Hypertension

By: Prof. Dr. Şükrü Akyüz

The blood exerts a certain amount of pressure on the vessel wall. This pressure provides the necessary driving force for the flow of blood. When the heart contracts to pump the blood, the vascular width increases as the pressure increases, and when the heart relaxes, the vascular width decreases and returns to its previous state. High blood pressure, or hypertension as it is called in medical language, is the name given to this pressure applied to the vessel wall being higher than normal. It is also often referred to as blood pressure among non-medical people.

Two numbers are used to express blood pressure: The first number is always greater than the second number, hence the name hypertension (systolic blood pressure). This is the value when the heart is pumping the blood, when the vascular pressure increases temporarily. The second number is the value when the heart relaxes and is called small blood pressure (diastolic blood pressure); it indicates the basal pressure inside the vessel. Technically, for example, it is said to be 110/80 mmHg, but in everyday use it can also be shortened to “11/8”.

A large blood pressure greater than 14 or a small blood pressure greater than 9 indicates high blood pressure. In hypertension, only the upper blood pressure, only the lower blood pressure or both can be high. By the way, there are also sources that accept the hypertension limit as 13/8, not 14/9. In other words, the limit values are controversial in the medical community.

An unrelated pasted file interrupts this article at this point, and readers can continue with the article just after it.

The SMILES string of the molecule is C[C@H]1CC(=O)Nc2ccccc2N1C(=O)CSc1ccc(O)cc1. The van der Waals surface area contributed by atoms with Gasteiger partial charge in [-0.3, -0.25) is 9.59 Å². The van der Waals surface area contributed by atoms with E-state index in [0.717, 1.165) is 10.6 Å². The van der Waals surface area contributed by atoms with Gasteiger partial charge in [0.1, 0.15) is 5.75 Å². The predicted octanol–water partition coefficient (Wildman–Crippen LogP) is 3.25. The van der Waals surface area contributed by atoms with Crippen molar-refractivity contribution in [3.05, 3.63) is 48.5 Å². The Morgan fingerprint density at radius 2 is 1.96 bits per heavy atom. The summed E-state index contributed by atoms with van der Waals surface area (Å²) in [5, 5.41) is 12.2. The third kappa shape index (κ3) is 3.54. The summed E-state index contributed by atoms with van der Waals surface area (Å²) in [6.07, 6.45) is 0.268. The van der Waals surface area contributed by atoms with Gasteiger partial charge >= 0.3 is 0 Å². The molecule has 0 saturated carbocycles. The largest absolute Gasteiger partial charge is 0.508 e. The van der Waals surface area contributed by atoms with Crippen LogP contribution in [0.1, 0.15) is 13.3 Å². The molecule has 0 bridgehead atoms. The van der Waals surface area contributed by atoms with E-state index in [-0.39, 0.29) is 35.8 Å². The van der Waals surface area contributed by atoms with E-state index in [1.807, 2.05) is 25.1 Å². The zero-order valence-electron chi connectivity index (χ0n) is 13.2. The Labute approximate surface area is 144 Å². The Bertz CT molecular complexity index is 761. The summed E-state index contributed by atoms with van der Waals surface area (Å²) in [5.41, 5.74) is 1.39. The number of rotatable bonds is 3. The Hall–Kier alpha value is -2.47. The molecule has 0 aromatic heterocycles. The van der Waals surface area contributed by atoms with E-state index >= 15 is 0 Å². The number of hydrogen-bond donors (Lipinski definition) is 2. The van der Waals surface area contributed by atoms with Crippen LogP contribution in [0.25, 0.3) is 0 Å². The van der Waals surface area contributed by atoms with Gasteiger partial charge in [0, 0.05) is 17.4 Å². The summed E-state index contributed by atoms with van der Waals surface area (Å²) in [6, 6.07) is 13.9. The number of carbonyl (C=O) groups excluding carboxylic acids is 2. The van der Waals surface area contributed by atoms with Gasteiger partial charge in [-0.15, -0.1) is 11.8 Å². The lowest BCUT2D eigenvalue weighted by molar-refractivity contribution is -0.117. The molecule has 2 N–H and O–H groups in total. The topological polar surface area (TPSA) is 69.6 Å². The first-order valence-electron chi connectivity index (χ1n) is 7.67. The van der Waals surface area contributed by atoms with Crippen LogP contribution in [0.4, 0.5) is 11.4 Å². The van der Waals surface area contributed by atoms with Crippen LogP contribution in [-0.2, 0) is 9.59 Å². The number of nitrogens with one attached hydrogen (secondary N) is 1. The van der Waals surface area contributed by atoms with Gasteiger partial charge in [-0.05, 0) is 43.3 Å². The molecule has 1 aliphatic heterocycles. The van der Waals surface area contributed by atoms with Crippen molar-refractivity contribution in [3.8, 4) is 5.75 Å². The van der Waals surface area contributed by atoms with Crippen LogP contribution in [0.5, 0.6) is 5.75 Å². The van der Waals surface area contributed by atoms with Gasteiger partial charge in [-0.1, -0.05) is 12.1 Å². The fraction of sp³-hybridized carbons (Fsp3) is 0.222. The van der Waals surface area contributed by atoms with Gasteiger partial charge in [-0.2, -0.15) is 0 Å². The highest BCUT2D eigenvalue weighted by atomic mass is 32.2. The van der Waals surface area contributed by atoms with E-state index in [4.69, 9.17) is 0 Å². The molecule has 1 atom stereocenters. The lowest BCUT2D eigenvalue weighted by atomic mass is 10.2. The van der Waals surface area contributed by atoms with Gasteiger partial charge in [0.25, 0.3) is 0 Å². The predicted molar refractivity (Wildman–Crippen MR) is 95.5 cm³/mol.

In some people, hypertension is caused by causes such as stenosis of the renal arteries, hormonal disorders and severe stress. However, in most people, the exact cause is not clear. It is thought to be caused by the interaction of genetic and environmental factors.

In hypertension; either the vessel contracts due to certain chemical active substances and the pressure increases because it compresses the blood inside, or the pressure increases because the blood volume inside the vessel is excessive even if the vessel is of normal width. Usually, these two mechanisms work together.